When seeking socially responsible investments, we use diversity, equity and inclusion as core positive screens. We give preference to companies that prioritize diversity in their workforces and management teams because we feel it is the right thing for them to do. But a growing body of research points to an equally compelling reason companies should pursue internal diversity: their own bottom line.
A recent Wall Street Journal analysis showed the 20 most diverse companies in the S&P 500 performed better over 5- and 10-year periods than the least diverse firms, delivering a 12% average operating profit margin (compared to 8% for non-diverse companies). A 2018 McKinsey study reinforces this finding, with the top 25% of companies studied in terms of gender diversity proving 21% more likely to experience above-average profitability, and the top 25% in ethnic and cultural diversity proving 33% more likely to outperform on EBIT (earnings before interest and taxes) margin.
In the McKinsey study, companies that outperformed typically had more women not just in the overall workforce, but in leadership and/or revenue-generating roles. This finding is echoed in a Harvard Business Review working paper published in 2016: using a large sample of 22,000 firms globally, the study found that for the profitable firms in the sample, transitioning from having no women at the C-level or on the Board to a 30% female share was associated with a one-percentage-point net margin increase, or a 15% profitability increase on average. The effect was most pronounced with C-suite roles outside the CEO position.
Why does diversity lead to these improved business outcomes? A Boston Consulting Group (BCG) study published in 2018 suggests that the diversity of management teams leads to greater innovation, which in turn can drive significant revenue increases. In the BCG study, companies who reported leadership diversity greater than the average also reported innovation revenue a full 19 points higher than those with below-average diversity on their leadership teams. Almost half the revenue of these companies with more-diverse leadership came from products and services that were launched in the prior three years–a key statistic in today’s rapidly evolving business environment. As with the McKinsey and Harvard studies, those companies with more diverse leadership also demonstrated statistically significant advantages in financial performance, with EBIT margins 9 percentage points above those of companies with below-average management diversity.
Companies that have been keyed into these diversity and inclusion advantages offer clear reasoning behind them. In a 2015 Diversity Best Practices interview, Vildan Stidham, the Divisional VP of Global Talent Acquisition at Abbott (long one of Diversity Inc’s top 10 companies for Diversity and Inclusion), pointed out that: “D&I can bring innovation, creative thinking, and different perspectives that are essential in our growing businesses, especially outside of the U.S.” When asked how diversity influences her leadership thinking, Michele Buck, CEO of Hershey Company, commented in a 2018 interview with top executive recruitment firm Korn Ferry that: “One of the best ways to get [different] ideas is to [bring together] people with diverse backgrounds and experiences . . . Diversity is particularly impactful in driving innovation and new ways of doing things.”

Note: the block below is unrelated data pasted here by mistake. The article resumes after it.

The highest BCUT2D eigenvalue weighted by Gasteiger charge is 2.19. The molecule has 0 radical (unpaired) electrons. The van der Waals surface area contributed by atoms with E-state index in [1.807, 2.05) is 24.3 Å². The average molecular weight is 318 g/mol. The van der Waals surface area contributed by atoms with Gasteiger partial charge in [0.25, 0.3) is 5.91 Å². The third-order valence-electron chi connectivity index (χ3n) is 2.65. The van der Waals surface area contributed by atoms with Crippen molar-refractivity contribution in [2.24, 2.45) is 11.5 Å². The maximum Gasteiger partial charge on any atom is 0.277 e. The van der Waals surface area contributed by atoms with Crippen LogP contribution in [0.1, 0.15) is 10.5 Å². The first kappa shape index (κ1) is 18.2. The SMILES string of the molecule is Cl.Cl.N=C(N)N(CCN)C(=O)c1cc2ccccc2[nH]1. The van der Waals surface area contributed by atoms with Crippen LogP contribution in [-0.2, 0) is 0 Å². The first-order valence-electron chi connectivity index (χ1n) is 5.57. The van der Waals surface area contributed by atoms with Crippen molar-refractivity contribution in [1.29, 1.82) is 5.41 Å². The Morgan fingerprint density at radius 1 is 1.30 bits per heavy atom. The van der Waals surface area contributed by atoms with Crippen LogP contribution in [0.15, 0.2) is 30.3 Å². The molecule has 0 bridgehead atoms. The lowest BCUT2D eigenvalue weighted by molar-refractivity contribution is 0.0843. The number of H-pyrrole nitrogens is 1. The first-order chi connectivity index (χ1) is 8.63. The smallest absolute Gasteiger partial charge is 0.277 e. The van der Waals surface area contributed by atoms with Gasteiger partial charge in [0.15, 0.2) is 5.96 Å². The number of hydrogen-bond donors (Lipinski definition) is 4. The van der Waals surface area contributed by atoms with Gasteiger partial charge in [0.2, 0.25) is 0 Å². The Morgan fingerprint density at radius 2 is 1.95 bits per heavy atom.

A shift in consumer expectations may also be driving change. Marc Pritchard, Chief Brand Officer at Procter & Gamble, explained the thinking behind P&G’s extensive diversity and inclusion initiatives to Forbes this way: “Our business model is to be the best. And when we’re the best, we grow categories, we grow markets, we grow share, we grow household penetration. And what consumers are now expecting is brands to do good for the world as well and to go beyond just providing a superior product. They want to know what your values are. Is it a diverse group of people behind this brand? Are you promoting equality of all types, whether it be gender or race, ethnicity, sexual or gender identity, ability, even age, and religion? Are you walking the talk both with your own company and then with who you work with?”
But while innovation and customer standards are key drivers, sources such as the World Economic Forum (WEF) also cite improved company culture, flexibility and versatility as benefits of diversifying workforces. According to the WEF, “a culturally diverse environment is the best way to acquire these qualities.” With the global workforce set to be made up of 75% millenials by 2025, expectations of workplaces as forums that promote and celebrate diversity will continue to grow. Companies that can meet these expectations should have an easier time attracting and retaining talent than those that don’t. Responding to Medtronic’s #3 ranking in the 2018 Thomson Reuters Diversity and Inclusion Index, Carol Surface, Medtronic’s Chief Human Resources Officer, credited: “an employment framework that inspires continuous development, recognition, and high performance, creating a powerful employee experience where diverse perspectives contribute to our shared Mission of alleviating pain, restoring health, and extending life.”
The CEO Pledge, sponsored by CEO Action for Diversity and Inclusion, is approaching 1,000 signatories. And a McKinsey Global Institute report has found advancing women’s equality in the workplace could add $12 trillion to global GDP. Unfortunately, today’s reality for women, ethnic and cultural minorities, lags well behind that promise. But with growing evidence that a focus on diversity and inclusion can deliver stronger profitability, stickier customer relationships, and happier workforces, more and more corporations are being forced to pay attention.